When the distance threshold δ_{d} is the same, the precision rate increases with the increase of the time threshold δ_{t}. This means that the stop points with a long duration, which are recognized by the TDBC, were just recorded by the volunteers. That is consistent with the actual situation. The longer a volunteer stays, the more likely to log a recorded location. Meanwhile, the recall rate decreases, which means the number of stop points reduces, and many stop points are not recognized.

When the time threshold δ_{t} is the same, both the precision and recall rates increase with the increase of the distance threshold δ_{d}. However, when δ_{d} exceeds 60 m, the precision and recall rates are not significantly improved, which indicates that a too small or too great of a distance parameter is not appropriate and δ_{d} = 60 m is the inflection point. To choose the appropriate parameters, the F1-Measure is further investigated.

F1-Measure is a comprehensive evaluation index based on the precision and recall rates.

$$F=\frac{2\times P\times R}{P+R}$$

Figure 9 is the graph of the F1-Measurefor different distance and time thresholds. When δ_{d} is over 60 m, the F1-Measure remains constant. When δ_{d} = 60 m and δ_{t} = 500 s, the F1-Measure increases to the maximum. The precision rate is 0.81 and the recall rate is 0.68.

In the following, two groups of experiments were designed to compare the TDBC with the other four algorithms, K-Medoids, DJ-Cluster [13], CB-SMoT [19] and Time-Based Clustering [3]. The first experiment used Dataset 1, which has a large amount of data, to compare the performance of the algorithms. The second experiment used Dataset 3 to compare the pros and cons of different algorithms under the specific conditions.

The results of the first experiment are listed in Table 2. The parameters of the TDBC are determined by the discussion in Section 3.3, while the other four algorithms selected parameters according to the optimal value of the Precision, Recall, and F1-Measure. For the CB-SMoT, we only completed the first step to get the potential stops without the follow-up operation. From the table, k-medoids, DJ-Cluster and CB-SMoT are more time-consuming than the other two algorithms due to their complex computation. The efficiency of the TDBC is similar to the Time-Based and both have high clustering efficiency. In terms of precision, the TDBC and DJ-Cluster are over 0.8, which is significantly larger than the other three algorithms. In terms of recall, compared with the others, the TDBC is slightly improved. Therefore, with the promise of ensuring time efficiency, the performance of TDBC was remarkably improved.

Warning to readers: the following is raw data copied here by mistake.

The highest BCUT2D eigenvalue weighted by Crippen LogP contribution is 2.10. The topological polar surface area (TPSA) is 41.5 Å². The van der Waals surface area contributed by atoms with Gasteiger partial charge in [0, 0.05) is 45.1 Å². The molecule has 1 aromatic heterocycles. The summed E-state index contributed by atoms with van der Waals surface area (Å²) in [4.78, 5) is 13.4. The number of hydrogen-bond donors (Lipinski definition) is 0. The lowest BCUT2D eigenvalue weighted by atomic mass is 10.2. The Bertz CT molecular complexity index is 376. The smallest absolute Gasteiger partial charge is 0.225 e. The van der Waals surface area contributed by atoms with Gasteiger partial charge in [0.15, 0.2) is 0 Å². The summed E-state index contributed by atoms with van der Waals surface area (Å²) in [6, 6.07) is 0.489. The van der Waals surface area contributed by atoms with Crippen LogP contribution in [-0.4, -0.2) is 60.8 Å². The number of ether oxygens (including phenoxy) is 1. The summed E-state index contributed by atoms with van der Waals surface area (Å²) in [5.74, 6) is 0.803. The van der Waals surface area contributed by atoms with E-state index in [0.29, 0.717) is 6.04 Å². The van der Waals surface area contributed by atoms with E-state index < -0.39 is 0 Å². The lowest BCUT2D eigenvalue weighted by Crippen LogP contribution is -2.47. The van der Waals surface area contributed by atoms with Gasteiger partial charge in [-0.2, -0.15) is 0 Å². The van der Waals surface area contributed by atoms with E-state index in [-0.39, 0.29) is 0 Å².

The treatment of GPS signal loss and data drift greatly improves the accuracy of the algorithm. Considering the recognition of the type I stop points, the recall rate demonstrated a degree of improvement. As we can see from Table 2, the recall rate is not high as a whole. We made a return visit after the experiment and found that many volunteers did not log the recorded locations strictly. For example, volunteers may record locations before they arrive or after they leave the places, or mark a location repeatedly. These factors might affect the matching accuracy and lower the recall rates in different algorithms.

Figure 10 represents the stop point extraction results of the TDBC for various types from Dataset 1. The left graph is the proportion of different types and the right is the precision of different types. From the graphs, we can see that the proportion of type III is 0.52 and the precision is 0.88, which indicates that the TDBC has a higher recognition rate for the stop points where the signal was lost for a long time. A high rate of accuracy means that the volunteers are more inclined to log the recorded location in the building, which accords with reality. Considering most of the volunteers are students, their stop points are more often in these buildings, such as the teaching buildings, laboratories, student dormitories, libraries, etc. The proportion of type II, which is clustered by the consecutive GPS points, is 0.42, and the precision is 0.79. That indicates the GPS device has received the signal with short-range data drift in the partly closed building, which is in accordance with the raw data. Both the proportion of type I and the precision are not high, which means different volunteers had different touring habits and logged relatively few locations at the initial position of a trajectory.